Driverless Cars are Too Cautious for Chaotic Human Drivers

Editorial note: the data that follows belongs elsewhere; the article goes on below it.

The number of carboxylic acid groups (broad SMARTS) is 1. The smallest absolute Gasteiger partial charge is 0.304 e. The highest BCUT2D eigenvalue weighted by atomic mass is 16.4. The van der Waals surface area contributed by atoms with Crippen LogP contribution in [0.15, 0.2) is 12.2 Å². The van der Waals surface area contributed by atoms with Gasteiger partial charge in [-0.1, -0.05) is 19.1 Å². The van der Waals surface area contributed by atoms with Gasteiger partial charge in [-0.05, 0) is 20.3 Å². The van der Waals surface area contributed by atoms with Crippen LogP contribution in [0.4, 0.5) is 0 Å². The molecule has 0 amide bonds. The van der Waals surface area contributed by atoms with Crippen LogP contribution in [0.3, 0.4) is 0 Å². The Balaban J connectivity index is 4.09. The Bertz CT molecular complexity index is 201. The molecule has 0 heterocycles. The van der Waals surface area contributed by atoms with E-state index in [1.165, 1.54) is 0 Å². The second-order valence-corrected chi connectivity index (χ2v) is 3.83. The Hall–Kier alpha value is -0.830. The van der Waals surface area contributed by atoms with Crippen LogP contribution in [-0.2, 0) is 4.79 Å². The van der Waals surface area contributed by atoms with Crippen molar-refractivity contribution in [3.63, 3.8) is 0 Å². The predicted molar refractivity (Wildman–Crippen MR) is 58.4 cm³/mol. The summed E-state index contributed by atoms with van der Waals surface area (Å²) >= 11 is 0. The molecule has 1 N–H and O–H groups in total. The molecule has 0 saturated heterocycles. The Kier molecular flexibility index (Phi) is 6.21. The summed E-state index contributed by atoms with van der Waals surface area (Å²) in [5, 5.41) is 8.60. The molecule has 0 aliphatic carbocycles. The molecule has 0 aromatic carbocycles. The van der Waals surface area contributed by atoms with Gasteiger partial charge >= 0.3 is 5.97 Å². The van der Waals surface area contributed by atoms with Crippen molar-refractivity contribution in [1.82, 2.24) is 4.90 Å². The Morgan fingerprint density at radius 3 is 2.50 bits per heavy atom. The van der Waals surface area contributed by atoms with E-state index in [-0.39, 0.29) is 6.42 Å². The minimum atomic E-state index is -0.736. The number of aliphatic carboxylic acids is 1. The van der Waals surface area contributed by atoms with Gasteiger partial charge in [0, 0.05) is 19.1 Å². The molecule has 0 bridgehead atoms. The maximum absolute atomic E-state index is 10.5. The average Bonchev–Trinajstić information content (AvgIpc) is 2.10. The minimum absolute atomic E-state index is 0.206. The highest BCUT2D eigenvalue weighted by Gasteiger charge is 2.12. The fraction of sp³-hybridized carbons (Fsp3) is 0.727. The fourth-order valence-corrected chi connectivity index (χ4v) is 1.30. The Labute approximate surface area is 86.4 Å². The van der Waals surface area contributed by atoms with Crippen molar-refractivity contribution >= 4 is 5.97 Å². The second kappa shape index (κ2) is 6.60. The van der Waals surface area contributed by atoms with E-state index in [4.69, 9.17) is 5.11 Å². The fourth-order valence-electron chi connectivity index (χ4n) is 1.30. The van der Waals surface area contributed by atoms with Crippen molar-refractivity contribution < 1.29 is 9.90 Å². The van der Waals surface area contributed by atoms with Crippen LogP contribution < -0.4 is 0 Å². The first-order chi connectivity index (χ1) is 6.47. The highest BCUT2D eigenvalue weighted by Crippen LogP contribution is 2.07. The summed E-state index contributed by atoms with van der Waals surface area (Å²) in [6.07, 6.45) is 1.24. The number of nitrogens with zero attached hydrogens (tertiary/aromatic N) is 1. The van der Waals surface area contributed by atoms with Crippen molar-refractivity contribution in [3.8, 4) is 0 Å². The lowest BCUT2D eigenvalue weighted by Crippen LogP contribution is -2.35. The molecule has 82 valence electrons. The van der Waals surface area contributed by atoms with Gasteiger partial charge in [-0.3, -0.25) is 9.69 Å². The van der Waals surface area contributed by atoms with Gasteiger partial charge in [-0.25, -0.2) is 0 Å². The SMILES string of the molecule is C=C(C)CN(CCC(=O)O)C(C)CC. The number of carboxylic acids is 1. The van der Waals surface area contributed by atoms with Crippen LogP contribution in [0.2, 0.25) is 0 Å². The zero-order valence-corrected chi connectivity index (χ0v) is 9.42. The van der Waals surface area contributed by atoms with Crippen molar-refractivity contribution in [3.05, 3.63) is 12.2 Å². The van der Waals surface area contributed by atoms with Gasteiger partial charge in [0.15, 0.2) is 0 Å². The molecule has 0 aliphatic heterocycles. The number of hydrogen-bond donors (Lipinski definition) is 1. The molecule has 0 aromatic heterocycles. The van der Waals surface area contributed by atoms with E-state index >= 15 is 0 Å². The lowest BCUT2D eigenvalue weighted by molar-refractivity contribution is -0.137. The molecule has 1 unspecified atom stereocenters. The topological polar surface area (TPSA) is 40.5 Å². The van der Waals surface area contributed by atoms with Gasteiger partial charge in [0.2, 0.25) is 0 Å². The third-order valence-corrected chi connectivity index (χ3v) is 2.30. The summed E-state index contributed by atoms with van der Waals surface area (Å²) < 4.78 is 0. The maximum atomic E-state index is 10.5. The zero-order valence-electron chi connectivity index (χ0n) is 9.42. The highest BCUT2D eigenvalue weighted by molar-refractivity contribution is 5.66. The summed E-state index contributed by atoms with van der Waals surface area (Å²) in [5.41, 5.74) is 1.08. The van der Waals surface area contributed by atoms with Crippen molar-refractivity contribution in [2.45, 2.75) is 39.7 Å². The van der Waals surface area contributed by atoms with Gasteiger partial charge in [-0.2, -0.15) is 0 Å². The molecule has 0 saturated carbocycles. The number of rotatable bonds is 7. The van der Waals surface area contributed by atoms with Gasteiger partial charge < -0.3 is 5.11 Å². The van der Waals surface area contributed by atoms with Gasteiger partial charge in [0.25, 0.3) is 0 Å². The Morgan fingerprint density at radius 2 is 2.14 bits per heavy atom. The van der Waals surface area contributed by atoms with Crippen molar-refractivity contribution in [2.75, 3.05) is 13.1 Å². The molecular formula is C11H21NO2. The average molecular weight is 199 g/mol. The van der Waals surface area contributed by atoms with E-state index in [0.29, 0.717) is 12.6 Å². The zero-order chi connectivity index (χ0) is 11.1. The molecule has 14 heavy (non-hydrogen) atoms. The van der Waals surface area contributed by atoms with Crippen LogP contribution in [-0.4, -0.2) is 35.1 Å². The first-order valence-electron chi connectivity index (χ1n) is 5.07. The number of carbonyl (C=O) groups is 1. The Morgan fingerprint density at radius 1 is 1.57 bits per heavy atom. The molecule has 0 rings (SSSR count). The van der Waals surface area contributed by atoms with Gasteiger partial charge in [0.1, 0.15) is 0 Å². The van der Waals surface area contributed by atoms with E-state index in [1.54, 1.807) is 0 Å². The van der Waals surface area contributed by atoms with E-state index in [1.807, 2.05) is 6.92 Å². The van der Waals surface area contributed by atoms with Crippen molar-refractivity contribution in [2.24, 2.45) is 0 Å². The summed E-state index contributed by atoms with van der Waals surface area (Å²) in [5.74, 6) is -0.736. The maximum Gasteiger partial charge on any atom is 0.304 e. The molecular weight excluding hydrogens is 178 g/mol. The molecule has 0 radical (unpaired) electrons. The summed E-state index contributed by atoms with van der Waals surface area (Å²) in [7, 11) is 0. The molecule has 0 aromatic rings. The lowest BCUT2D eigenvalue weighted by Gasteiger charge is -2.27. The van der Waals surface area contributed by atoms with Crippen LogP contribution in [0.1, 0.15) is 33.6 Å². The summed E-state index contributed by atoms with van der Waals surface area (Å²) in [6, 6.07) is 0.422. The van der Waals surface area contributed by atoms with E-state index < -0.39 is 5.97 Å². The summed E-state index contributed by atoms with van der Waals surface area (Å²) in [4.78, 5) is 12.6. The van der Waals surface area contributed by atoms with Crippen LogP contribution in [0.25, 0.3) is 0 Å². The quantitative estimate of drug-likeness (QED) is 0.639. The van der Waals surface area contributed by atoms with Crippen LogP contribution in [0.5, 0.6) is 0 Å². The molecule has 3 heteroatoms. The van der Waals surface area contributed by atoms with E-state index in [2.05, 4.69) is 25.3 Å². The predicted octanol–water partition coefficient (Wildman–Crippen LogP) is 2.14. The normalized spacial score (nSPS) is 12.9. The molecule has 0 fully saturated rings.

Raj Rajkumar, co-director of the GM Carnegie Mellon Autonomous Driving Collaborative Research Lab in Pittsburgh has said that that they have decided to stick with the speed limit. Yet when you go outside and drive on the highway maintaining that speed limit, you’ll immediately notice everyone zapping past you, he continued to add. Just last year, Rajkumar performed a drive test with members of the Congress in a driverless Cadillac SRX SUV. The self-driving vehicle performed incredibly well and it didn’t commit any infractions. However, when they reached the I-395 South the car had to merge into a lane. That’s when the huge problem surfaced. The vehicle had to swing across three lanes – that’s about 150 yards. The car used its cameras and laser sensors to detect incoming traffic in a 360-degree view, but it didn’t know what to make of the other drivers. Would they make room or will they zap straight into it? That’s when the human driver had to take control of the vehicle and complete the merger.